Sometimes you just have to communicate complicated things. The look of confusion on the other person’s face and the back and forth that eventually causes you to get confused are almost a given. Of course it is equally frustrating if you don’t realize what you are explaining is going to be challenging to understand.
Here are some questions to ask yourself to determine if ‘complicated’ is the correct label:
- Is the information within the expertise of the other person?
- Does the person have the foundational knowledge they will need to ‘peg’ what you are sharing?
- Are there less than three points of required understanding (look for connectors like and/or/if /then)?
As an example: My sister recently asked me to proof read some code she had written to address a problem she was having at work. This request was certainly outside my current expertise. However, once upon a time, a long, long time ago – I could read and write code. The code she sent me had numerous and/or connectors. However, several days before she had explained the problem she was having. Because I knew what she was trying to solve (I had a ‘peg’) and I have some knowledge of code, she was able to ask me to look at what she had written without preamble.
If the answer to one or more of those questions is “no” – you will need to stop and provide background information or break the information down into smaller pieces to be successful.
Expertise. If the information you want to share is outside the expertise of the other person, ask yourself why you are sharing it. Your answer will determine how you proceed. Are you trying to increase their knowledge? Then you are teaching. Are you trying to get an unbiased opinion? Then you are risking an invalid response if they don’t understand. Many organizations make the mistake of sending out memos sharing information that the recipient does not have the expertise to understand or incorporate it into their work. Then management complains that workers are “stuck in their ways and unwilling to change”. Don’t fall into that trap.
Having a place to put the information. Someone doesn’t have to be an expert in a subject but they do need to know enough about it to be able to process what you are telling them. The best example of this I can share is when I took calculus in college. I took the prerequisite pre-calc and the next semester I signed up for calculus. I was two weeks into the class before I realized there was a pre-calc-B in between pre-calc and calculus. I spent many, many hours in the grad-assistance’s office struggling to gain enough traction to succeed. If the information you are sharing is going over the other person’s head, the communication is going to fail. Don’t leave them scrambling to figure it out.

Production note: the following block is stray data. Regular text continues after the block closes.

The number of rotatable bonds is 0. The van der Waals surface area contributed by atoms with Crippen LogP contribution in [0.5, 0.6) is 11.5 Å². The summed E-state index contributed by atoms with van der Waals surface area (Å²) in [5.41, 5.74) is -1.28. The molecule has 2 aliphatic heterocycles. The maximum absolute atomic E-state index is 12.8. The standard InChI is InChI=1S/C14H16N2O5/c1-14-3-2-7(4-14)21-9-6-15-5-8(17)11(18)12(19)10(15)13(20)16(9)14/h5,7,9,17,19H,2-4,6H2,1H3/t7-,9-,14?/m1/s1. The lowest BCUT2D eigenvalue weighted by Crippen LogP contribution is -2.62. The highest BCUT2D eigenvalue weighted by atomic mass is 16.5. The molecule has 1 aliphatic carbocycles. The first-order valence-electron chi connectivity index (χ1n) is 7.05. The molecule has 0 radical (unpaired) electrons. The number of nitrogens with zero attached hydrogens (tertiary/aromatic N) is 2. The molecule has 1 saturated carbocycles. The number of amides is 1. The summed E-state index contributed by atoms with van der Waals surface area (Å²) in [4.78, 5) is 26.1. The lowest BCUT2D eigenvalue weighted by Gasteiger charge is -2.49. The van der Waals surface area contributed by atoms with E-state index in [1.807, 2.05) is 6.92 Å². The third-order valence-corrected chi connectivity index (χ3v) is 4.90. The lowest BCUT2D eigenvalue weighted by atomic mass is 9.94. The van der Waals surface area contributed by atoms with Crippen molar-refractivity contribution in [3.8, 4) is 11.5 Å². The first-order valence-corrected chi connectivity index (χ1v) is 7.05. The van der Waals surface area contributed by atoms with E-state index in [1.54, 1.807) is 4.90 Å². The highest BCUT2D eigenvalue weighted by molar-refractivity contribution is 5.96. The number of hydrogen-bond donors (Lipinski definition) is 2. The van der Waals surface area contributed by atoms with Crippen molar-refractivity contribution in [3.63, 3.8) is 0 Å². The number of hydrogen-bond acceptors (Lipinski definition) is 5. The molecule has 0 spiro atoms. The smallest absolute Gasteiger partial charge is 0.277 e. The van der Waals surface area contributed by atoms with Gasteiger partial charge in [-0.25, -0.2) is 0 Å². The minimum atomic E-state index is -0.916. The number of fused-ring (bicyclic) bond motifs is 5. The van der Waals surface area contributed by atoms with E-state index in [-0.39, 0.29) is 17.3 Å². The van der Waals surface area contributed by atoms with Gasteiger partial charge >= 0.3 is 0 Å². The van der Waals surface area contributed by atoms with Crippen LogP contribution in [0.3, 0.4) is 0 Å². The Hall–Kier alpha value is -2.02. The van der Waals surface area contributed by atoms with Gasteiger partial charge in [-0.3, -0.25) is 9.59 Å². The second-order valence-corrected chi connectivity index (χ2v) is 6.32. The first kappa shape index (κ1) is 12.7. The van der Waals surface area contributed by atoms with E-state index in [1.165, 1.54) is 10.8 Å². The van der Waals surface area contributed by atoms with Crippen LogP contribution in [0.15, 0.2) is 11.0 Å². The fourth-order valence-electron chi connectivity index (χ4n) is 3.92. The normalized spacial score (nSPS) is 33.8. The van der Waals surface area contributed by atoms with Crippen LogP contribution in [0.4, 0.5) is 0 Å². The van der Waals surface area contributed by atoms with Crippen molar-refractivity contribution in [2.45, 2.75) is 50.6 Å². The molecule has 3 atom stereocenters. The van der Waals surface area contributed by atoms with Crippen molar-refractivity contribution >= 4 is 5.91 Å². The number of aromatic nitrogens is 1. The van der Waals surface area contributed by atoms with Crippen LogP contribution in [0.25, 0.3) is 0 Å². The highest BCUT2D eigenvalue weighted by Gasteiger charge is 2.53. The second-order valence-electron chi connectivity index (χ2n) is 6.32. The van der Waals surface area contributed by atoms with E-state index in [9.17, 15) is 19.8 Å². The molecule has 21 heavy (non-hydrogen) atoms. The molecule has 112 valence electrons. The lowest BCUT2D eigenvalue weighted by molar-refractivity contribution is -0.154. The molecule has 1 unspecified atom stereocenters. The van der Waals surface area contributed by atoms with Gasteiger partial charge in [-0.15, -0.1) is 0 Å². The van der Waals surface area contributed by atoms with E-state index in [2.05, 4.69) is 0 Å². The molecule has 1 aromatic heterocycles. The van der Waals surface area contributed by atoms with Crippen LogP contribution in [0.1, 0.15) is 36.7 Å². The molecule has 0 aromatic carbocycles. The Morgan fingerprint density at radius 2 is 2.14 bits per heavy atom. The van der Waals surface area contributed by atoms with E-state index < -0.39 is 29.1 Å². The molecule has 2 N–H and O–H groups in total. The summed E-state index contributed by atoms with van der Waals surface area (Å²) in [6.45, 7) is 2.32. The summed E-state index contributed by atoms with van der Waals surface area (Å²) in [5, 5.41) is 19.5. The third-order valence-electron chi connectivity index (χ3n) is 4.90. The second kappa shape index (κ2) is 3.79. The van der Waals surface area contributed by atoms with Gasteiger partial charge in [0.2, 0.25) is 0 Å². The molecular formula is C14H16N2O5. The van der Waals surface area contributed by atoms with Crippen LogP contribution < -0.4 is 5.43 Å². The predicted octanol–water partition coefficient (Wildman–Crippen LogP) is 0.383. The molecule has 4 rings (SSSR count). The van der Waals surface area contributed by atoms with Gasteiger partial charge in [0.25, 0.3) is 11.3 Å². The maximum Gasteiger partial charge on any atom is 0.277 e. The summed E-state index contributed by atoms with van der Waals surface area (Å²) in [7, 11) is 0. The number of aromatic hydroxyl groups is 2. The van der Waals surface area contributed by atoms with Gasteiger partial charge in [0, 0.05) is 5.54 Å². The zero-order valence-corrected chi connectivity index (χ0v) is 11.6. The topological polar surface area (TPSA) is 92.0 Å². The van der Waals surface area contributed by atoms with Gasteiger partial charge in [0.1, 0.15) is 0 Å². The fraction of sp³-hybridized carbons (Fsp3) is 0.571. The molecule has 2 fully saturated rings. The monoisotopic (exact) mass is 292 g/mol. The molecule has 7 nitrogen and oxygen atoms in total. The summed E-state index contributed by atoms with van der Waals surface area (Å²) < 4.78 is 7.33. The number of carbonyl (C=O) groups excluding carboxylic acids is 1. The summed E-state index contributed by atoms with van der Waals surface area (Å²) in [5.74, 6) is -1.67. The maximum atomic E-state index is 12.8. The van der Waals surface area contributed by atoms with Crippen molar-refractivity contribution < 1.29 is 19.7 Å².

Multiple points. The human brain is an amazing piece of equipment. But too many variables at one time will absolutely cause it to shutdown and stop processing information. When what you are sharing comes with and/or, if/then statements or is many separate paragraphs make sure you explain them one at a time and check for understanding before you move on. Asking “do you have any questions” or “do you understand” is not your best option. If it is feasible, ask the person to explain it back to you. I knew I was going to pass calculus when I was able to lead a study group. At the end make sure you leave the door open for the person to come back for clarification. If you expect them to just get it on the first try, they are likely to try to fake it. We all know what a mess that can make.
When you have information to share with someone, take a moment to put yourself in their shoes. You are much more likely to approach the conversation in a way that creates communication rather than confusion if you have a basic understanding of where they are, how they will react and what you want them to do with it when you are done.
I wish you the most from your potential!
If you would like Doc Robyn to work with you or your team to achieve greater success, email her at DocRobyn@ChampPerformance.com
Dr. Robyn Odegaard (aka Doc Robyn) is a nationally known speaker, author, and consultant. She has a doctorate in psychology and is the CEO of Champion Performance Development (www.ChampPerformance.com); an organization that enables her to combine her skills in executive coaching , organizational development and sports psychology, with her passion for public speaking to show clients how they can achieve success in every aspect of their lives. Doc Robyn founded the Stop The Drama! Campaign, authored the book Stop The Drama! The Ultimate Guide to Female Teams (www.StopTheDramaNow.com), and speaks for high schools, colleges and coaches’ conventions to reach students with the same skills that bring success to her business clients. She is a sought after expert in leadership, teamwork, communication and conflict resolution for radio, TV and print and is passionate about sharing high performance skills proven to assist teams and individuals in achieving the most from their potential. As an avid supporter of people striving to attain the highest level of performance, Doc Robyn lives by the motto, “Worst case, I want to be neutral to everyone I meet. My goal is to make a positive difference.”